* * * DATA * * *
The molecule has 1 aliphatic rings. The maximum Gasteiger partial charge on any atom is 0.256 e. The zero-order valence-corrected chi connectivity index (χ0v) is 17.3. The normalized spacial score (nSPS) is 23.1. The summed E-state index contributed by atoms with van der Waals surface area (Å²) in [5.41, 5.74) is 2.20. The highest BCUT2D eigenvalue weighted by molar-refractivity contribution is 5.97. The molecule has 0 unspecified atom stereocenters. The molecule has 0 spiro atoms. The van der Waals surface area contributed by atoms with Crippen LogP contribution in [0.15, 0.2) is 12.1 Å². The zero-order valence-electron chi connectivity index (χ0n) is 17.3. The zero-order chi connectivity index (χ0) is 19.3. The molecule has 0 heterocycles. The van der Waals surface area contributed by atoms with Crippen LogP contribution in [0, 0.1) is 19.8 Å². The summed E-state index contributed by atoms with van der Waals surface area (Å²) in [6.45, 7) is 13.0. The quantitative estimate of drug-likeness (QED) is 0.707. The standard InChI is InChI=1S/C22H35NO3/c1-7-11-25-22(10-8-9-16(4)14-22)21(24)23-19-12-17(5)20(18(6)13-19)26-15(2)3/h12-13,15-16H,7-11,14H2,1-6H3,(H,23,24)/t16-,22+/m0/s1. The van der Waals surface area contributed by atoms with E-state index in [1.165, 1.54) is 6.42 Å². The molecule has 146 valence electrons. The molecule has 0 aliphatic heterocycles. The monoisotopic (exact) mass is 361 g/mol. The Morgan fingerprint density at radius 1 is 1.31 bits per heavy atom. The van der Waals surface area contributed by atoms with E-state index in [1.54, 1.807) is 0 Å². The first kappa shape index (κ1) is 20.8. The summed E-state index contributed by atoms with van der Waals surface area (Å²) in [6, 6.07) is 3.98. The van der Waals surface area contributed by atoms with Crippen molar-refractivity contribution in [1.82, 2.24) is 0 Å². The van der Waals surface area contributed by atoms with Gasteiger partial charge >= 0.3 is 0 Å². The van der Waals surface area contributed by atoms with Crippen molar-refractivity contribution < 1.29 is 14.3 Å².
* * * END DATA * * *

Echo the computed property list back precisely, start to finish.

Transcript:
The molecule has 1 aliphatic rings. The maximum Gasteiger partial charge on any atom is 0.256 e. The zero-order valence-corrected chi connectivity index (χ0v) is 17.3. The normalized spacial score (nSPS) is 23.1. The summed E-state index contributed by atoms with van der Waals surface area (Å²) in [5.41, 5.74) is 2.20. The highest BCUT2D eigenvalue weighted by molar-refractivity contribution is 5.97. The molecule has 0 unspecified atom stereocenters. The molecule has 0 spiro atoms. The van der Waals surface area contributed by atoms with Crippen LogP contribution in [0.15, 0.2) is 12.1 Å². The zero-order valence-electron chi connectivity index (χ0n) is 17.3. The zero-order chi connectivity index (χ0) is 19.3. The molecule has 0 heterocycles. The van der Waals surface area contributed by atoms with Crippen LogP contribution in [0, 0.1) is 19.8 Å². The summed E-state index contributed by atoms with van der Waals surface area (Å²) in [6.45, 7) is 13.0. The quantitative estimate of drug-likeness (QED) is 0.707. The standard InChI is InChI=1S/C22H35NO3/c1-7-11-25-22(10-8-9-16(4)14-22)21(24)23-19-12-17(5)20(18(6)13-19)26-15(2)3/h12-13,15-16H,7-11,14H2,1-6H3,(H,23,24)/t16-,22+/m0/s1. The van der Waals surface area contributed by atoms with E-state index in [1.165, 1.54) is 6.42 Å². The molecule has 146 valence electrons. The molecule has 0 aliphatic heterocycles. The monoisotopic (exact) mass is 361 g/mol. The Morgan fingerprint density at radius 1 is 1.31 bits per heavy atom. The van der Waals surface area contributed by atoms with E-state index in [1.54, 1.807) is 0 Å². The first kappa shape index (κ1) is 20.8. The summed E-state index contributed by atoms with van der Waals surface area (Å²) in [6, 6.07) is 3.98. The van der Waals surface area contributed by atoms with Crippen molar-refractivity contribution in [1.82, 2.24) is 0 Å². The van der Waals surface area contributed by atoms with Gasteiger partial charge >= 0.3 is 0 Å². The van der Waals surface area contributed by atoms with Crippen molar-refractivity contribution < 1.29 is 14.3 Å².